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Author: Autumn
•4/19/2009 11:11:00 PM
I think we all know that Murdock and I had a very unhealthy, codependent relationship. I don't think it was working out for either of us, but I had so much invested in the relationship that breaking away was very difficult. I was torn. I felt trapped; I was afraid I would be stuck with him forever.

But not anymore! Murdock is no longer a part of my life. I finally broke it off, and there is a new car in my life now. A car I have inexplicably desired since college when this guy I hardly knew had one and I rode in it once. A silver 1999 Toyota Rav4.

It's the same kind of car as Murdock was, just a different (and better) make. For some reason I really like those small SUVs: "cute utes" as someone dubbed them. Murdock was a Land Rover Freelander, but a bit bigger and a V6. My new car is a 4-cylinder, which doesn't bug me and means better gas mileage.

I feel like a huge weight has been lifted off my shoulders with Murdock gone. We had a very intense love/hate relationship, but it was ALWAYS something with that car. I forever lived with the worry of what was going to break or die next with him. But every time I thought about trading him in, I couldn't do it because I did love my car in theory. In actuality he just kind of really drained me. Land Rovers are not cheap cars.

Now I finally have my Rav. Woot! Yet while I am excited, I feel like Murdock sort of jaded me. I was so excited and in love with that car when I first got it. And it proved to be one of the biggest mistakes I've ever made. And I have no problem with mistakes, but along with the excitement is the worry that if I picked this car out there must be something wrong with it. I can't shake the paranoia that after Murdock I am forever fated to get screwed when it comes to cars.

But I am trying to shake that and even if this car has problems, they will be a whole helluva lot cheaper to fix than 'Dock's were! Now on to the photos. Oh, and the name is coming but I am having trouble deciding whether this car is a boy or a girl!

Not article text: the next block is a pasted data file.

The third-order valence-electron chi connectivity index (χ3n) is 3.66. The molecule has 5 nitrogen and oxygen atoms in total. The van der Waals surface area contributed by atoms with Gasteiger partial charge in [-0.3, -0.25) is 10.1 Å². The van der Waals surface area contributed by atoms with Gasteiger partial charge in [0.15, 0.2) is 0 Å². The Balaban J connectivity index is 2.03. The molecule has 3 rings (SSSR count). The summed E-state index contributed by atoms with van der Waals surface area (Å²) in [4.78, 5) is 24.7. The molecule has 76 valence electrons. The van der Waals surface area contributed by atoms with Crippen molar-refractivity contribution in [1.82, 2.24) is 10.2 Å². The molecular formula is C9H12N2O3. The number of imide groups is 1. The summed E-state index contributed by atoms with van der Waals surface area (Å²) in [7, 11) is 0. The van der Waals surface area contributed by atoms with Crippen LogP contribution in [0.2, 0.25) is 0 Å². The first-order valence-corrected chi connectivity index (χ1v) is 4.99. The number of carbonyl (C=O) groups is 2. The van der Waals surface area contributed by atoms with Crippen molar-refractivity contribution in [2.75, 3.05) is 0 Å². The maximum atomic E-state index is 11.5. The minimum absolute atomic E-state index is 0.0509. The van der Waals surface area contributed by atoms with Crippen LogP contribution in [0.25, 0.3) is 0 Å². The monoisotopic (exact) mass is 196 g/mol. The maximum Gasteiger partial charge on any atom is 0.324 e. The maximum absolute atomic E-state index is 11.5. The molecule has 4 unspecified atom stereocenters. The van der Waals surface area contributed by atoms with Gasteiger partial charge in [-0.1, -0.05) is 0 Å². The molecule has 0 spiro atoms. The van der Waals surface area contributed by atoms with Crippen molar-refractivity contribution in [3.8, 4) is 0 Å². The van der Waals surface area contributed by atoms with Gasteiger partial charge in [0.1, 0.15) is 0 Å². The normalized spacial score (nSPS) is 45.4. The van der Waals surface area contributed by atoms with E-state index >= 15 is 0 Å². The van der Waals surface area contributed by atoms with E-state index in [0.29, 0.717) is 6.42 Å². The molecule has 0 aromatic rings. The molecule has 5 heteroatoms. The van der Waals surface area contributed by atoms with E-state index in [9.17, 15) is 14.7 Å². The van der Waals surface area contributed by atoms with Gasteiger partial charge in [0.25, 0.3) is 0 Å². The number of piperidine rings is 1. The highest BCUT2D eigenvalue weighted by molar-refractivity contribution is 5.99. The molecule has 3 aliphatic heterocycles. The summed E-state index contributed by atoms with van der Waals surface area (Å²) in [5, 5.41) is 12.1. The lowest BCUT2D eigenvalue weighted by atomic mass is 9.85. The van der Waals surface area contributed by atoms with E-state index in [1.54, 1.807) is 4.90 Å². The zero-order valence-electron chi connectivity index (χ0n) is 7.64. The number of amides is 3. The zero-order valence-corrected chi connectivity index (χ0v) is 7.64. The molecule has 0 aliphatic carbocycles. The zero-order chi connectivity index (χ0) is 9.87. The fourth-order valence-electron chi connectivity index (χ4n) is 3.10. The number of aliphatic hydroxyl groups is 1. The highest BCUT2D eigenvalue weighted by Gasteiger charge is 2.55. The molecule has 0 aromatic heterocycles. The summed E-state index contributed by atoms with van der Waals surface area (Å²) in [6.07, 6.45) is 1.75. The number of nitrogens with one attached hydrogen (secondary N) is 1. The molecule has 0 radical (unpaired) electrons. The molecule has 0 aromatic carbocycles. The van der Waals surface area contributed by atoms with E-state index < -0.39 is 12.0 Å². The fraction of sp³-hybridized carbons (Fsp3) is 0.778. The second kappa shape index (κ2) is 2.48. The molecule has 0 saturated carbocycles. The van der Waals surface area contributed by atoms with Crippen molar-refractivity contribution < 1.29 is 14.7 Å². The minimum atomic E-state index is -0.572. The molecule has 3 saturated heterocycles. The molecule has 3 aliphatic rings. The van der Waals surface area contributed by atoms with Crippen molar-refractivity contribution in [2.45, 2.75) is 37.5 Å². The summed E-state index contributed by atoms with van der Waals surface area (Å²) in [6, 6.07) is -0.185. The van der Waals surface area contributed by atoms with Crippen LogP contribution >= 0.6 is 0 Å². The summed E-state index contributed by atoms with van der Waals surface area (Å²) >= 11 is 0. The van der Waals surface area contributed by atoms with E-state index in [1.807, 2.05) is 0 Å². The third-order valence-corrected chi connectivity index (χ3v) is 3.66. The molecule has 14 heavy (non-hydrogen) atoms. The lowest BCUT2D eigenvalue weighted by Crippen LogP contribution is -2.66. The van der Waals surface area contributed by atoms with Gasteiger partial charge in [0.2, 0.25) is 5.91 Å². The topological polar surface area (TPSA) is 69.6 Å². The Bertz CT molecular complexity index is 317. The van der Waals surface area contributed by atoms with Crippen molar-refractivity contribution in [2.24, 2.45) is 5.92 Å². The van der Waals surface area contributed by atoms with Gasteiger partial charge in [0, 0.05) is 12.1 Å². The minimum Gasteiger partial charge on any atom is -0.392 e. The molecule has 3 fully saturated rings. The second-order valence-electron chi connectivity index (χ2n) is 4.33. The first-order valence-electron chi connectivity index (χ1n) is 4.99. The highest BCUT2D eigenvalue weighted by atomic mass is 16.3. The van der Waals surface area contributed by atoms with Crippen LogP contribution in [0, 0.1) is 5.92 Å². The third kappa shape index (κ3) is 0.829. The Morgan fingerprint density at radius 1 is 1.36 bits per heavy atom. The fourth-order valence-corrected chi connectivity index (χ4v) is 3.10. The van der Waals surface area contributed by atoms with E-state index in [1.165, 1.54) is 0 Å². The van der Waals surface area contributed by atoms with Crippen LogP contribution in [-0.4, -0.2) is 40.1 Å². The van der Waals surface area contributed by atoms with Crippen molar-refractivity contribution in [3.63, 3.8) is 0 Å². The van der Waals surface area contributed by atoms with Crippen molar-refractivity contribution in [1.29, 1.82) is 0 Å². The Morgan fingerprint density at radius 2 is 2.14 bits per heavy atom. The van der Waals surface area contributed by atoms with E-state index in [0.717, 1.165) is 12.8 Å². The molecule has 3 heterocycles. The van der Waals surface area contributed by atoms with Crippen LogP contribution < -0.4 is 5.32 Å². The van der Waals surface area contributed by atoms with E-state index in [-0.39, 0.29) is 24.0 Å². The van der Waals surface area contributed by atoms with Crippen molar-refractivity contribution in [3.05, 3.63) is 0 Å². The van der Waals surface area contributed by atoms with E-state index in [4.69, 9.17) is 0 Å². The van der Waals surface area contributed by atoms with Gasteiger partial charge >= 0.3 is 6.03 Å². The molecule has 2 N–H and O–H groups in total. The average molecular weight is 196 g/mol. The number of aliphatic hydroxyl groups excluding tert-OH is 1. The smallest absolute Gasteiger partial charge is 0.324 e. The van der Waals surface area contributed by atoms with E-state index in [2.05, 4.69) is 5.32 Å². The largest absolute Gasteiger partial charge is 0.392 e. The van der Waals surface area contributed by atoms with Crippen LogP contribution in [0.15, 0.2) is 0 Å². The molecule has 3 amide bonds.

The profile.

The face. Grrrr.

And these are my dashboard friends. The duck has been with me since high school, in every car I've ever had. The voodoo doll is a thing between Steph and me; it protects me. And the turtle is an old air freshener that no longer freshens the air but is still cute 'cause it's a turtle.
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Author: Autumn
•4/18/2009 11:21:00 PM
So I got a new car today. Yeah, no more Murdock. I will blog about that in full tomorrow, because by the time I got home from work it was too dark for pictures. And there must be pictures.

I am drawing a total blank. And as well all have learned this month, what does Autumn do when she doesn't have anything she feels like writing about? She posts a YouTube video! Lazy, but I don't care tonight. I am tired and idea free.

I don't know any details about how the events in the following video came about, it obviously wasn't spontaneous, but either way it is a cool thing to do. I would love the chance to be a part of something like this.

I'm not sure if anyone actually watches the videos when I post them because no one ever comments on the posts when it's just a video. So WATCH THIS. I'm about to fall asleep.

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Author: Autumn
•4/17/2009 11:41:00 PM
I have been waiting tables for over seven years now, and working for Chili's (though at four different locations) for almost exactly two years. Counting all those Chili's locations as one, I have worked for six different restaurants (one for only about two weeks though!). And I do enjoy it, or I wouldn't have kept it up this long.

Other people in the "business" will agree that most restaurants are essentially the same. Rearrange the menu, alter the uniform a bit and there you go: the people really don't change. The same type of people who work at restaurants are the same type of people who work at all restaurants for the most part.

And the duties don't change much either. Some are worse than others, but I believe the one most universally hated by servers is rolling silverware. I know I always hated it. As silly as it sounds, one of the things I love MOST about Chili's is that they don't make you roll. They keep the silverware in bins and you set the pieces down in front of each person. That right there is why I am a Chili-head.

What does rolling silverware entail do you ask? Well at most restaurants your silverware comes rolled up in a napkin, sometimes in a cloth napkin and sometimes in a paper one with one of those sticky bands holding it together. I've had to do it both ways. I hate sticky bands. But the servers are the ones who assemble the rolls before they get out to the tables.